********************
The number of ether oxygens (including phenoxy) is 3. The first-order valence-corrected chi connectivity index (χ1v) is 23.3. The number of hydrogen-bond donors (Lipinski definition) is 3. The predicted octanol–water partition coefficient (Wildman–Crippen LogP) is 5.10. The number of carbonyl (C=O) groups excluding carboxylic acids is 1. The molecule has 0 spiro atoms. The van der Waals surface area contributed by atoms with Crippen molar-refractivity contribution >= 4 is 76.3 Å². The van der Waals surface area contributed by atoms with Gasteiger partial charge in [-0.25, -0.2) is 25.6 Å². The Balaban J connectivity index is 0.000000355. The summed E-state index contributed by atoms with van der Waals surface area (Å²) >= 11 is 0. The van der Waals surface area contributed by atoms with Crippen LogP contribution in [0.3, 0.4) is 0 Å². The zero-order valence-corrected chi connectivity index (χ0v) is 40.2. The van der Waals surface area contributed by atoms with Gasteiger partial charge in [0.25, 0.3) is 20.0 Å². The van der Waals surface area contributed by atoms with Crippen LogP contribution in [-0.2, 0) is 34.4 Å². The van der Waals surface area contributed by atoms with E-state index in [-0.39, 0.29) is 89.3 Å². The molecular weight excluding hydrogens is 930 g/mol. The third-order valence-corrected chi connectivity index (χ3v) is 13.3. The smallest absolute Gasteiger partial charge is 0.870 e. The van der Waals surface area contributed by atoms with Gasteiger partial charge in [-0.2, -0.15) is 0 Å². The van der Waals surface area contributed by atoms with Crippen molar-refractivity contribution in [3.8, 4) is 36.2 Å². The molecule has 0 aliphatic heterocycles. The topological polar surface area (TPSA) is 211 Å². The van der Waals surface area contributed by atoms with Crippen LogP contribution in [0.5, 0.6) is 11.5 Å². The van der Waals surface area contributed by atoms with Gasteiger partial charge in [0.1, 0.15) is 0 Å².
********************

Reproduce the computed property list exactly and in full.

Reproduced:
The number of ether oxygens (including phenoxy) is 3. The first-order valence-corrected chi connectivity index (χ1v) is 23.3. The number of hydrogen-bond donors (Lipinski definition) is 3. The predicted octanol–water partition coefficient (Wildman–Crippen LogP) is 5.10. The number of carbonyl (C=O) groups excluding carboxylic acids is 1. The molecule has 0 spiro atoms. The van der Waals surface area contributed by atoms with Crippen molar-refractivity contribution >= 4 is 76.3 Å². The van der Waals surface area contributed by atoms with Gasteiger partial charge in [-0.25, -0.2) is 25.6 Å². The Balaban J connectivity index is 0.000000355. The summed E-state index contributed by atoms with van der Waals surface area (Å²) >= 11 is 0. The van der Waals surface area contributed by atoms with Crippen LogP contribution in [0.3, 0.4) is 0 Å². The zero-order valence-corrected chi connectivity index (χ0v) is 40.2. The van der Waals surface area contributed by atoms with Gasteiger partial charge in [0.25, 0.3) is 20.0 Å². The van der Waals surface area contributed by atoms with Crippen LogP contribution in [-0.2, 0) is 34.4 Å². The van der Waals surface area contributed by atoms with E-state index in [-0.39, 0.29) is 89.3 Å². The molecular weight excluding hydrogens is 930 g/mol. The third-order valence-corrected chi connectivity index (χ3v) is 13.3. The smallest absolute Gasteiger partial charge is 0.870 e. The van der Waals surface area contributed by atoms with Gasteiger partial charge in [-0.2, -0.15) is 0 Å². The van der Waals surface area contributed by atoms with Crippen molar-refractivity contribution in [3.8, 4) is 36.2 Å². The molecule has 0 aliphatic heterocycles. The topological polar surface area (TPSA) is 211 Å². The van der Waals surface area contributed by atoms with Crippen LogP contribution in [0.5, 0.6) is 11.5 Å². The van der Waals surface area contributed by atoms with Gasteiger partial charge in [0.1, 0.15) is 0 Å².